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ger. During the whole of the evening, and util a late hour, the neighbourhood was crowded with people from all parts of the town, a ttracted to view the ruins of an edifice which had been for just three quarters of a century a scene of public amusement, instruction, and delight. They did not depart until a late hour, when they went away, each anxious to carry off some little fragment of the ruins, as a memorial of this melancholy event.

Mr. Harris was at Uxbridge at the time this dreadful fire took place. His son went to him, and by the way of breaking it to him by degrees told him that the cieling of the wardrobe had fallen in, which was an accident in some measure expected. “ Well, said Mr. H. “ that's all my fault-I was the cause of its not being repaired.” “ But that is not all,” added his son,

“ for the walls have fallen in so, that we cannot play.” Mr. Harris exclaimed—“That's back- it would have been better for cus if it had been a fire, as we might have recoveredl.” 6. Then,” rejoined young Harris, “ you have your wish--the whole theatre is burnt to the ground.” Amidst his own sorrows, Mr. H. cried—“ Are there any lives lost?”—The son, who had left town before the misfortune happened under the Piazza passage of the theatre, answered, “ There were not.” The father, then, with his characteristic humanity and generosity, exclaimed, “ 'Tis well! I can rebuild a theatre, but I cannot restore men's lives.”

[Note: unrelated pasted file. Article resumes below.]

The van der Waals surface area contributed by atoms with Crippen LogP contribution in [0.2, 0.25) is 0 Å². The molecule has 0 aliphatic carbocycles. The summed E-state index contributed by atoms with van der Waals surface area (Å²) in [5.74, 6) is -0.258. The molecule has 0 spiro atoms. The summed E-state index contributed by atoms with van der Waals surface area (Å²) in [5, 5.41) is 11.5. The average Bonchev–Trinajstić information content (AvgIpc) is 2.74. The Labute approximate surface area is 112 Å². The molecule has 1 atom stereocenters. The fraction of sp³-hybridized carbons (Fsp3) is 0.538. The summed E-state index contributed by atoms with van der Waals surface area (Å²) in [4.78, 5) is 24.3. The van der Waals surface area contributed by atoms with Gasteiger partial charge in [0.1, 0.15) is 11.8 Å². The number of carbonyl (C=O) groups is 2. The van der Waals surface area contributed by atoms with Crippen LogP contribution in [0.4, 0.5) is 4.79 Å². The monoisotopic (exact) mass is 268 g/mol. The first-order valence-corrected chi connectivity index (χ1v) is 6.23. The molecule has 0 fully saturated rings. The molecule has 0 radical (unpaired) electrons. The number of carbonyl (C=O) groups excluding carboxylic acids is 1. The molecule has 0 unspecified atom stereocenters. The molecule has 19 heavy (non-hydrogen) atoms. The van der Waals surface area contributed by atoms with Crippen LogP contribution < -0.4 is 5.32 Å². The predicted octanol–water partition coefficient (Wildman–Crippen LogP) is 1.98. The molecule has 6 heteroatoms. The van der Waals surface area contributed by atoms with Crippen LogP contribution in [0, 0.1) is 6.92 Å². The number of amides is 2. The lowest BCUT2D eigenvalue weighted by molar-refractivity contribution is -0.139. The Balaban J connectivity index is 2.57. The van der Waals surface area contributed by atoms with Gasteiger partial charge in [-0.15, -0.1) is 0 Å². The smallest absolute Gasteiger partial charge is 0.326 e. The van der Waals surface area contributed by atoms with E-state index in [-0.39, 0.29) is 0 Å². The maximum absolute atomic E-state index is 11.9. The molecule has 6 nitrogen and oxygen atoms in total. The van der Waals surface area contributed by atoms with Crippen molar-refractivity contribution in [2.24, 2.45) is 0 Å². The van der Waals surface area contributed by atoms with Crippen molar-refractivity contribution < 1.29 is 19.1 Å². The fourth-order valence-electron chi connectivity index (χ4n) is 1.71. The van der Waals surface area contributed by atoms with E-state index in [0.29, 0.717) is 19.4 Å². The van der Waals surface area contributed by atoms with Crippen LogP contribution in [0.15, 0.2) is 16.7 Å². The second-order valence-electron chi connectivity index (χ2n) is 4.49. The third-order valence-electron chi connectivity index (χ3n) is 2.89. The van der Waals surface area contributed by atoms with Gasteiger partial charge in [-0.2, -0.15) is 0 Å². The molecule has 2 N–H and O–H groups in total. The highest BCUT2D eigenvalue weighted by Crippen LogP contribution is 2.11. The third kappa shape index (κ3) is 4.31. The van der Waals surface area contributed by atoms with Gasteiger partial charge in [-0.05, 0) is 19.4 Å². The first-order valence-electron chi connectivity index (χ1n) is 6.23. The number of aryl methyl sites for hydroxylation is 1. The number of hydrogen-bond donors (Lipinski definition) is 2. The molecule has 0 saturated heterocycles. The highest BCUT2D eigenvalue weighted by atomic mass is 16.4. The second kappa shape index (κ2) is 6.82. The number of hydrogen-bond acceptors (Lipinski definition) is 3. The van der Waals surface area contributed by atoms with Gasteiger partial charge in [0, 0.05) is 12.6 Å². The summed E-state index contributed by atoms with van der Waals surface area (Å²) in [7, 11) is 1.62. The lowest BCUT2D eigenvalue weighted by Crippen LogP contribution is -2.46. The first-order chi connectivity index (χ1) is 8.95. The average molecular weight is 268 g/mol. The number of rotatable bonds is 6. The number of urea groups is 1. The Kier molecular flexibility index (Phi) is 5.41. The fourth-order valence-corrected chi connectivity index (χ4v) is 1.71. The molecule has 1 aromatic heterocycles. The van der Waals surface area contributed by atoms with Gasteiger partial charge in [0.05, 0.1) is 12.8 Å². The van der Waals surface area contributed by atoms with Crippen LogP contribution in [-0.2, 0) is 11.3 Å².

A new theatre is erecting, after a design by Smirke, junr. before the beginning of next season. Our correspondent, 0. C. T. wrote to us on this subject as follows

“ I beg to remind the managers and the world at large through your Mirror, that Mr. Wyatt, the archituct, who at the age of twenty-two, built the Pantheon, which was the admiration of all Europe in its day, now lives to afford all the excellence of matured talents. From his gemius England inight expect a theatre which should rival any in the world.”